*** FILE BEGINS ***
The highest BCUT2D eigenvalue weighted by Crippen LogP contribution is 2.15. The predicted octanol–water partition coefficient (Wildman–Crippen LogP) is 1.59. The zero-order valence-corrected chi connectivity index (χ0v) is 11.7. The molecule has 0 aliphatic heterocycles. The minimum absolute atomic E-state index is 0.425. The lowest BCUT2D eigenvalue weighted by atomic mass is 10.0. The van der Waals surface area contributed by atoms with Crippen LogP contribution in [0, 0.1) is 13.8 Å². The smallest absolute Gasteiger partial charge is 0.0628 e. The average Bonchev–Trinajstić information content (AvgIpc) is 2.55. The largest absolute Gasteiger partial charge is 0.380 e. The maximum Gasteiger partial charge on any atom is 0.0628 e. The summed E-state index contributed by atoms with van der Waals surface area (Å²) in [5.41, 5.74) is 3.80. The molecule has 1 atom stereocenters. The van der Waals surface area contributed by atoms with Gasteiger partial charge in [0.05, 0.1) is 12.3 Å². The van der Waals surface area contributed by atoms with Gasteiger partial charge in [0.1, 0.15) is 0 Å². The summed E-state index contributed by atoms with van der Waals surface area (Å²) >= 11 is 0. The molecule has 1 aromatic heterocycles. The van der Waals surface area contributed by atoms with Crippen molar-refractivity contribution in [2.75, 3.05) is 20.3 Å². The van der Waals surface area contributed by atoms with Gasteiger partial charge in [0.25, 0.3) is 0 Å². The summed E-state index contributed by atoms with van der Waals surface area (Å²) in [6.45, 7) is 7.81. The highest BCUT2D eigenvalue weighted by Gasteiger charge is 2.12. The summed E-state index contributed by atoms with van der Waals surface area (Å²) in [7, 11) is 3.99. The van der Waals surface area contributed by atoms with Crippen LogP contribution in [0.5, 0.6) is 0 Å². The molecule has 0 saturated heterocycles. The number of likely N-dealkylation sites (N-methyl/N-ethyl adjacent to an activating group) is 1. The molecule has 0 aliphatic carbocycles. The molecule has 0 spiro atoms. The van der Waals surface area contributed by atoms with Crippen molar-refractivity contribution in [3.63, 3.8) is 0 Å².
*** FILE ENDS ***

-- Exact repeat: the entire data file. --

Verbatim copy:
The highest BCUT2D eigenvalue weighted by Crippen LogP contribution is 2.15. The predicted octanol–water partition coefficient (Wildman–Crippen LogP) is 1.59. The zero-order valence-corrected chi connectivity index (χ0v) is 11.7. The molecule has 0 aliphatic heterocycles. The minimum absolute atomic E-state index is 0.425. The lowest BCUT2D eigenvalue weighted by atomic mass is 10.0. The van der Waals surface area contributed by atoms with Crippen LogP contribution in [0, 0.1) is 13.8 Å². The smallest absolute Gasteiger partial charge is 0.0628 e. The average Bonchev–Trinajstić information content (AvgIpc) is 2.55. The largest absolute Gasteiger partial charge is 0.380 e. The maximum Gasteiger partial charge on any atom is 0.0628 e. The summed E-state index contributed by atoms with van der Waals surface area (Å²) in [5.41, 5.74) is 3.80. The molecule has 1 atom stereocenters. The van der Waals surface area contributed by atoms with Gasteiger partial charge in [0.05, 0.1) is 12.3 Å². The van der Waals surface area contributed by atoms with Gasteiger partial charge in [0.1, 0.15) is 0 Å². The summed E-state index contributed by atoms with van der Waals surface area (Å²) >= 11 is 0. The molecule has 1 aromatic heterocycles. The van der Waals surface area contributed by atoms with Crippen molar-refractivity contribution in [2.75, 3.05) is 20.3 Å². The van der Waals surface area contributed by atoms with Gasteiger partial charge in [0.25, 0.3) is 0 Å². The summed E-state index contributed by atoms with van der Waals surface area (Å²) in [6.45, 7) is 7.81. The highest BCUT2D eigenvalue weighted by Gasteiger charge is 2.12. The summed E-state index contributed by atoms with van der Waals surface area (Å²) in [7, 11) is 3.99. The van der Waals surface area contributed by atoms with Crippen LogP contribution in [0.5, 0.6) is 0 Å². The molecule has 0 saturated heterocycles. The number of likely N-dealkylation sites (N-methyl/N-ethyl adjacent to an activating group) is 1. The molecule has 0 aliphatic carbocycles. The molecule has 0 spiro atoms. The van der Waals surface area contributed by atoms with Crippen molar-refractivity contribution in [3.63, 3.8) is 0 Å².